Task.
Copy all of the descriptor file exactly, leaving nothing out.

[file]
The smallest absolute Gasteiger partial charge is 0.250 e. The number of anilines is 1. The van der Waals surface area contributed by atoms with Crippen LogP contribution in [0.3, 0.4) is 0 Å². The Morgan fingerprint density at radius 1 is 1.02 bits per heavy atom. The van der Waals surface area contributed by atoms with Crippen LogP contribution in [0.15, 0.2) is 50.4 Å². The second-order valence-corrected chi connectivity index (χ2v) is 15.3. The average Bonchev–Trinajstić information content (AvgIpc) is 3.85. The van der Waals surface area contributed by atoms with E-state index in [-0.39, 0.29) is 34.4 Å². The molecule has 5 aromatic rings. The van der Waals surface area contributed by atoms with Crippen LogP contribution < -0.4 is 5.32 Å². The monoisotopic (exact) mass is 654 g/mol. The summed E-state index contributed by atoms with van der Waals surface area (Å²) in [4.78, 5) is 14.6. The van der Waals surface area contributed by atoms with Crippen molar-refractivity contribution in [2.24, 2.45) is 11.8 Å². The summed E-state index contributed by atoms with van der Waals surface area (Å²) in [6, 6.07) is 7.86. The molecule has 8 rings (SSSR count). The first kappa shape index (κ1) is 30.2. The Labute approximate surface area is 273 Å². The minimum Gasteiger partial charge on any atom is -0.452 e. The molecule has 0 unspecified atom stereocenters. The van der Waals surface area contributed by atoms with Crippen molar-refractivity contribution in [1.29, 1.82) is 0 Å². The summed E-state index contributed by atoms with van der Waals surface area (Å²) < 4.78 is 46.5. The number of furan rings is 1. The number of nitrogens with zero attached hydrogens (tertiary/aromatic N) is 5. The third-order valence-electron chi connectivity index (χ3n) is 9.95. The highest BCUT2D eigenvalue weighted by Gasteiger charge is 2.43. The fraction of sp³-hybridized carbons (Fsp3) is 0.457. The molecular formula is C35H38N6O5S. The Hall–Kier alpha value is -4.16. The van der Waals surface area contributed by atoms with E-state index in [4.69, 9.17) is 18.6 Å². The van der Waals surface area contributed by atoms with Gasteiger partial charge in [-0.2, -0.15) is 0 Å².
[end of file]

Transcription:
The smallest absolute Gasteiger partial charge is 0.250 e. The number of anilines is 1. The van der Waals surface area contributed by atoms with Crippen LogP contribution in [0.3, 0.4) is 0 Å². The Morgan fingerprint density at radius 1 is 1.02 bits per heavy atom. The van der Waals surface area contributed by atoms with Crippen LogP contribution in [0.15, 0.2) is 50.4 Å². The second-order valence-corrected chi connectivity index (χ2v) is 15.3. The average Bonchev–Trinajstić information content (AvgIpc) is 3.85. The van der Waals surface area contributed by atoms with E-state index in [-0.39, 0.29) is 34.4 Å². The molecule has 5 aromatic rings. The van der Waals surface area contributed by atoms with Crippen LogP contribution < -0.4 is 5.32 Å². The monoisotopic (exact) mass is 654 g/mol. The summed E-state index contributed by atoms with van der Waals surface area (Å²) in [4.78, 5) is 14.6. The van der Waals surface area contributed by atoms with Crippen molar-refractivity contribution in [2.24, 2.45) is 11.8 Å². The summed E-state index contributed by atoms with van der Waals surface area (Å²) in [6, 6.07) is 7.86. The molecule has 8 rings (SSSR count). The first kappa shape index (κ1) is 30.2. The Labute approximate surface area is 273 Å². The minimum Gasteiger partial charge on any atom is -0.452 e. The molecule has 0 unspecified atom stereocenters. The van der Waals surface area contributed by atoms with Crippen molar-refractivity contribution in [1.29, 1.82) is 0 Å². The summed E-state index contributed by atoms with van der Waals surface area (Å²) < 4.78 is 46.5. The number of furan rings is 1. The number of nitrogens with zero attached hydrogens (tertiary/aromatic N) is 5. The third-order valence-electron chi connectivity index (χ3n) is 9.95. The highest BCUT2D eigenvalue weighted by Gasteiger charge is 2.43. The fraction of sp³-hybridized carbons (Fsp3) is 0.457. The molecular formula is C35H38N6O5S. The Hall–Kier alpha value is -4.16. The van der Waals surface area contributed by atoms with E-state index in [4.69, 9.17) is 18.6 Å². The van der Waals surface area contributed by atoms with Gasteiger partial charge in [-0.2, -0.15) is 0 Å².